In the example provided above “vegetables” and “fruits” represent items that are part of the list named “food”.
YAML also contains scalars, which are arbitrary data (encoded in Unicode) that can be used as values such as strings, integers, dates, numbers, or booleans.
When creating a YAML file, you’ll need to ensure that you follow these syntax rules and that your file is valid. To achieve it, you can use a linter—an application that verifies the syntax of a file. The yamllint command can help to ensure you’ve created a valid YAML file before you hand it over to an application.
Here's an example of a simple YAML file for a student record that demonstrates the syntax rules:
When we translate this file into Python, using PyYAML library, you will obtain the following data structure:
One of the most common uses for YAML is to create configuration files. It's recommended that configuration files be written in YAML rather than JSON, even though they can be used interchangeably in most cases, because YAML has better readability and is more user-friendly.
In addition to its use in Ansible, YAML is used for Kubernetes resources and deployments.
A benefit of using YAML is that YAML files can be added to source control, such as Github, so that changes can be tracked and audited.
What's the difference between Ansible and Red Hat® Ansible Automation Platform?
YAML in Ansible
Ansible Playbooks are used to orchestrate IT processes. A playbook is a YAML file containing 1 or more plays, and is used to define the desired state of a system.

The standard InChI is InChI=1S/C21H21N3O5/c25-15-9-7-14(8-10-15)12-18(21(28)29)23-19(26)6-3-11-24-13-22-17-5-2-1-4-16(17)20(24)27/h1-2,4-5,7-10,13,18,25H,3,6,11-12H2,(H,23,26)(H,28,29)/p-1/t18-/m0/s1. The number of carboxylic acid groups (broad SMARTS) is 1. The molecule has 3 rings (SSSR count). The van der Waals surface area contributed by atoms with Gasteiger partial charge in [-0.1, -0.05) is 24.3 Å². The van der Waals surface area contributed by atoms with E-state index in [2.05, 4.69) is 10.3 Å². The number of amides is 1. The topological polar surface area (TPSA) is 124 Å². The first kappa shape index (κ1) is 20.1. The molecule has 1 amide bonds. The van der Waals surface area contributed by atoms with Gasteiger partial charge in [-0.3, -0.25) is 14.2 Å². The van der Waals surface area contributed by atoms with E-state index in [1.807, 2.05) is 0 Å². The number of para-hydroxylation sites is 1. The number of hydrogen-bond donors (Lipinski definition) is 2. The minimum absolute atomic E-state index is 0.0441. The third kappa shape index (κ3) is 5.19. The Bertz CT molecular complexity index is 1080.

Each play can run one or more tasks, and each task invokes an Ansible module. Modules are used to accomplish automation tasks in Ansible. Ansible modules can be written in any language that can return JSON, such as Ruby, Python, or bash.
An Ansible Playbook consists of maps and lists. To create a playbook, start a YAML list that names the play, and then lists tasks in a sequence. Remember that indentation is not an indication of logical inheritance. Think of each line as a YAML data type (a list or a map).
By using YAML templates, Ansible users can program repetitive tasks to happen automatically without having to learn an advanced programming language. Developers can also use the ansible-lint command, a YAML linter for Ansible Playbooks, to identify mistakes so errors don't occur during a critical stage of operation.
With the introduction of Ansible Lightspeed with IBM Watson Code Assistant, a generative AI service, developers can create Ansible automation content more efficiently. Users can enter a task request in plain English and get clean and compliant YAML code recommendations for automation tasks that are then used to create Ansible Playbooks.